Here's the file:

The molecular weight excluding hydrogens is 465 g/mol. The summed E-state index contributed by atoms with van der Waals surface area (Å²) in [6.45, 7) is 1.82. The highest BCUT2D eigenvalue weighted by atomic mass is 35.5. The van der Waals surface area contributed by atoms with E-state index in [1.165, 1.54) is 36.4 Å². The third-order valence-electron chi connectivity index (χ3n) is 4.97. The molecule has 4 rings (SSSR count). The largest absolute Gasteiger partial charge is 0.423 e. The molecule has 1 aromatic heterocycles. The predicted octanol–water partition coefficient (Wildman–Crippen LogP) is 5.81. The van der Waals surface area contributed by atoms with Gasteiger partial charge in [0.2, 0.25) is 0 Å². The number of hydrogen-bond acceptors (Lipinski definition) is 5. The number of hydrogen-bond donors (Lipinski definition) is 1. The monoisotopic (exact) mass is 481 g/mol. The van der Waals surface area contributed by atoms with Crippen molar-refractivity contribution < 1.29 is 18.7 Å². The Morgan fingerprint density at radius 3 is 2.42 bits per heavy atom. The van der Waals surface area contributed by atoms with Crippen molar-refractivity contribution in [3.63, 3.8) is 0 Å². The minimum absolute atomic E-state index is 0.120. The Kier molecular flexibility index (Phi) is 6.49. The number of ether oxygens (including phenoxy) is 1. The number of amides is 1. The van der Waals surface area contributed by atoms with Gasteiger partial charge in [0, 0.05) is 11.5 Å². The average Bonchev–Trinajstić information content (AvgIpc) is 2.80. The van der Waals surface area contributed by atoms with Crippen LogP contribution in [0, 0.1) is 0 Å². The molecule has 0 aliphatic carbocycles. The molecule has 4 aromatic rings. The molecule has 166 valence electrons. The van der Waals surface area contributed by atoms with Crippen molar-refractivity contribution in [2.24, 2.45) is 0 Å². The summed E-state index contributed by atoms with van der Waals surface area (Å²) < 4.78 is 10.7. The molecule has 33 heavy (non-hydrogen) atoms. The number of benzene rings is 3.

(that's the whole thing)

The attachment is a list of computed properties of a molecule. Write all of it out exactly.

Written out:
The molecular weight excluding hydrogens is 465 g/mol. The summed E-state index contributed by atoms with van der Waals surface area (Å²) in [6.45, 7) is 1.82. The highest BCUT2D eigenvalue weighted by atomic mass is 35.5. The van der Waals surface area contributed by atoms with E-state index in [1.165, 1.54) is 36.4 Å². The third-order valence-electron chi connectivity index (χ3n) is 4.97. The molecule has 4 rings (SSSR count). The largest absolute Gasteiger partial charge is 0.423 e. The molecule has 1 aromatic heterocycles. The predicted octanol–water partition coefficient (Wildman–Crippen LogP) is 5.81. The van der Waals surface area contributed by atoms with Gasteiger partial charge in [0.2, 0.25) is 0 Å². The number of hydrogen-bond acceptors (Lipinski definition) is 5. The number of hydrogen-bond donors (Lipinski definition) is 1. The monoisotopic (exact) mass is 481 g/mol. The van der Waals surface area contributed by atoms with Crippen molar-refractivity contribution < 1.29 is 18.7 Å². The Morgan fingerprint density at radius 3 is 2.42 bits per heavy atom. The van der Waals surface area contributed by atoms with Crippen molar-refractivity contribution in [3.63, 3.8) is 0 Å². The minimum absolute atomic E-state index is 0.120. The Kier molecular flexibility index (Phi) is 6.49. The number of ether oxygens (including phenoxy) is 1. The number of amides is 1. The van der Waals surface area contributed by atoms with Gasteiger partial charge in [0, 0.05) is 11.5 Å². The average Bonchev–Trinajstić information content (AvgIpc) is 2.80. The van der Waals surface area contributed by atoms with Crippen LogP contribution in [0, 0.1) is 0 Å². The molecule has 0 aliphatic carbocycles. The molecule has 4 aromatic rings. The molecule has 166 valence electrons. The van der Waals surface area contributed by atoms with Crippen molar-refractivity contribution in [2.24, 2.45) is 0 Å². The summed E-state index contributed by atoms with van der Waals surface area (Å²) < 4.78 is 10.7. The molecule has 33 heavy (non-hydrogen) atoms. The number of benzene rings is 3.